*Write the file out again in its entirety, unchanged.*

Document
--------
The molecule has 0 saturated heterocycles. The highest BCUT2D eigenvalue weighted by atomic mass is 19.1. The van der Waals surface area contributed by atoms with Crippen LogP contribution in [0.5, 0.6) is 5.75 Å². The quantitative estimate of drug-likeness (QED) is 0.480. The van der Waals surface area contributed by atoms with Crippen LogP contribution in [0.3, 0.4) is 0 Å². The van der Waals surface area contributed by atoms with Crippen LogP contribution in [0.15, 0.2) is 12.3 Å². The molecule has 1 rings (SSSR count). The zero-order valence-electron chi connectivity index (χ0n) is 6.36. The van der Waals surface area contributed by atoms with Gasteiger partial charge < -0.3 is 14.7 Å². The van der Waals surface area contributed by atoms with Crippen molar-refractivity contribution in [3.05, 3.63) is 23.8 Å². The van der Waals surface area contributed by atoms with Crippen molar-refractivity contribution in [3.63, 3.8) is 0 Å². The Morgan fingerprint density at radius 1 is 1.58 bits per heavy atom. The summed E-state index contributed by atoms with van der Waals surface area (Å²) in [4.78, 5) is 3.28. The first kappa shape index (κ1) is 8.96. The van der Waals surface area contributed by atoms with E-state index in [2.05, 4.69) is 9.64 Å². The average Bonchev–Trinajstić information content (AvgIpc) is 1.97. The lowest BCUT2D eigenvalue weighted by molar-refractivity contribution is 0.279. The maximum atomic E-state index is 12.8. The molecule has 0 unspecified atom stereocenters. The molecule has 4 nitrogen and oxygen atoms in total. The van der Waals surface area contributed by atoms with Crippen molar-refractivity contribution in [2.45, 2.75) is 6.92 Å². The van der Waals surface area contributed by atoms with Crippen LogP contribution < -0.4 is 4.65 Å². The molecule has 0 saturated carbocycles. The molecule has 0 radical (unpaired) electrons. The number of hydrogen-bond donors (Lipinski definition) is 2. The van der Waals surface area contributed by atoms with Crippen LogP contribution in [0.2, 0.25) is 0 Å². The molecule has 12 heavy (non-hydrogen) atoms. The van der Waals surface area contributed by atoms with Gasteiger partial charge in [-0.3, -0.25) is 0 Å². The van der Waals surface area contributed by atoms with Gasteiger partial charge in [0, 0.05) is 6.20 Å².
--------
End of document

The molecule has 0 saturated heterocycles. The highest BCUT2D eigenvalue weighted by atomic mass is 19.1. The van der Waals surface area contributed by atoms with Crippen LogP contribution in [0.5, 0.6) is 5.75 Å². The quantitative estimate of drug-likeness (QED) is 0.480. The van der Waals surface area contributed by atoms with Crippen LogP contribution in [0.3, 0.4) is 0 Å². The van der Waals surface area contributed by atoms with Crippen LogP contribution in [0.15, 0.2) is 12.3 Å². The molecule has 1 rings (SSSR count). The zero-order valence-electron chi connectivity index (χ0n) is 6.36. The van der Waals surface area contributed by atoms with Gasteiger partial charge < -0.3 is 14.7 Å². The van der Waals surface area contributed by atoms with Crippen molar-refractivity contribution in [3.05, 3.63) is 23.8 Å². The van der Waals surface area contributed by atoms with Crippen molar-refractivity contribution in [3.63, 3.8) is 0 Å². The Morgan fingerprint density at radius 1 is 1.58 bits per heavy atom. The summed E-state index contributed by atoms with van der Waals surface area (Å²) in [4.78, 5) is 3.28. The first kappa shape index (κ1) is 8.96. The van der Waals surface area contributed by atoms with E-state index in [2.05, 4.69) is 9.64 Å². The average Bonchev–Trinajstić information content (AvgIpc) is 1.97. The lowest BCUT2D eigenvalue weighted by molar-refractivity contribution is 0.279. The maximum atomic E-state index is 12.8. The molecule has 0 unspecified atom stereocenters. The molecule has 4 nitrogen and oxygen atoms in total. The van der Waals surface area contributed by atoms with Crippen molar-refractivity contribution in [2.45, 2.75) is 6.92 Å². The van der Waals surface area contributed by atoms with Crippen LogP contribution < -0.4 is 4.65 Å². The molecule has 0 saturated carbocycles. The molecule has 0 radical (unpaired) electrons. The number of hydrogen-bond donors (Lipinski definition) is 2. The van der Waals surface area contributed by atoms with Crippen LogP contribution in [0.2, 0.25) is 0 Å². The molecule has 12 heavy (non-hydrogen) atoms. The van der Waals surface area contributed by atoms with Gasteiger partial charge in [-0.3, -0.25) is 0 Å². The van der Waals surface area contributed by atoms with Gasteiger partial charge in [0, 0.05) is 6.20 Å².